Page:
If this rephrased problem is evaluated in a complex manner (applying incompatible but legitimate values), several interesting methodological issues arise, such as concerning the synthesis of evaluation results between primary (non-overlapping) and secondy (overlypping) impacts. Our the main finding in our case study is the follownig: »The realization that social matter has to be evaluated in a complex way simply means that it has to be evaluated in the golden ratio of its duality, stretched between the explanation of its primary meanings – which are constitutive for it, but in an incommensurable and deeply dividing way – and the explanation of its secondary meanings that are the only ones that lead to a holistic view, but merely in contents that are not of primary importance to anyone.« (3)
@Chris Coryn: One can not say a word without »imposing ideology«. That is true in a formal binary logic, but leads to relativism and is useless in the context of complexity which is not based on binary logic (Aristotle) but applies multi-valued logic (Łukasiewicz, Zadeh). Yes, jamorell is imposing his own ideology but only to conceptualise the process in a complex manner (if rephrased) so that different »ideologies« can indiscriminately participate. Here we have procedural ideology of evaluator which is open minded and substantive ideologies of contributing stakeholders which are not. And jamorell is inquiring the problems related to the latter, if I get it correctly.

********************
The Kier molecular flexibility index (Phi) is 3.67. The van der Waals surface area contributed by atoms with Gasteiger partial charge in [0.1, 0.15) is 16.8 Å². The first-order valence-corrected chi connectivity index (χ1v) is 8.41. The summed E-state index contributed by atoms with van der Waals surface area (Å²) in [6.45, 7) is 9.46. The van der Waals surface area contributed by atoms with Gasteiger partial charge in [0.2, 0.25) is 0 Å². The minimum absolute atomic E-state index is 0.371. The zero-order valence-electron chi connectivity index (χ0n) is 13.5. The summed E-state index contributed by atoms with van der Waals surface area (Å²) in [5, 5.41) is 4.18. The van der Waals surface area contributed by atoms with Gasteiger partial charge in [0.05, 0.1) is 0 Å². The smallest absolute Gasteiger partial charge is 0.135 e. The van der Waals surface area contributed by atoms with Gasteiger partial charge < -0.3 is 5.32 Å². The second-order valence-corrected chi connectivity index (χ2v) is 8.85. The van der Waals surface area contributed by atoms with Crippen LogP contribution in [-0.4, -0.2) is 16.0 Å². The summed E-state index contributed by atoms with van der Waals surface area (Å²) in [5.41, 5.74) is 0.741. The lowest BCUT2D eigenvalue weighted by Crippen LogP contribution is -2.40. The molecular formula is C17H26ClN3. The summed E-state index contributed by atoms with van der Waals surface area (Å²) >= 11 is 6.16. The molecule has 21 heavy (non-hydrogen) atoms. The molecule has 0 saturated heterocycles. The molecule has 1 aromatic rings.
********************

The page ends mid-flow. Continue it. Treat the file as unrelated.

I certainly agree with Bob Williams that the three ideological dimensions are germane to the evaluation task, but I found them nevertheless interesting (after rephrasing) because of a cultural stereotype which is involved in their framing which is quite appropriate simplification for an introductory case study. Framing three deeply oppositional ideologies is needed to study interaction between ideology and evaluation so an open ended case study scenarios would throw a lot of mist on the whole undertaking.
@Mitch Fleischer. Requiring participants in evaluation to define distinctive program theories for three »ideologies« is in my view appropriate and even logically necessary for this kind of case study. If there are different »ideologies« (scopes), then there are different internal coherences (cf. Bob Williams), which are probably already well understood (we are talking here about ideologies of everyday life) – not necessary to evaluators but certainly to the real participants. Coexistence of different elaborations of what is perceived as a social reality is not a fantasy but post-normal condition (Ravetz).
Bojan Radej, Slovenian Evaluation Society (Ljubljana, 4. October 2011)
(1) Radej B. Synthesis in policy impact assessment. Sage: Evaluation 17/2(April 2011a):133–50; http://www.sdeval.si/Publikacije-za-komisijo-za-vrednotenje/Meso-Matrical-Synthesis-of-the-Incommensurable.html (preprint)
(2) Golobič M., N. Marot. Territorial impact assessment: Integrating territorial aspects in sectoral policies. Elsevier: Evaluation and Program Planning, 34/3(avgust 2011):163–73, http://www.sdeval.si/Studijska-knjiznica/Clanek-Territorial-impact-assessment…-Golobic-Marot.html
(3) B. Radej. 2011. Primary and secondary perspective in policy evaluation. Ljubljana: Slovenian Evaluation Society, Working papers vol. 4, no. 2(2011), 30 pp., http://www.sdeval.si/Publikacije-za-komisijo-za-vrednotenje/Primary-and-Secondary-in-Policy-Evaluation.html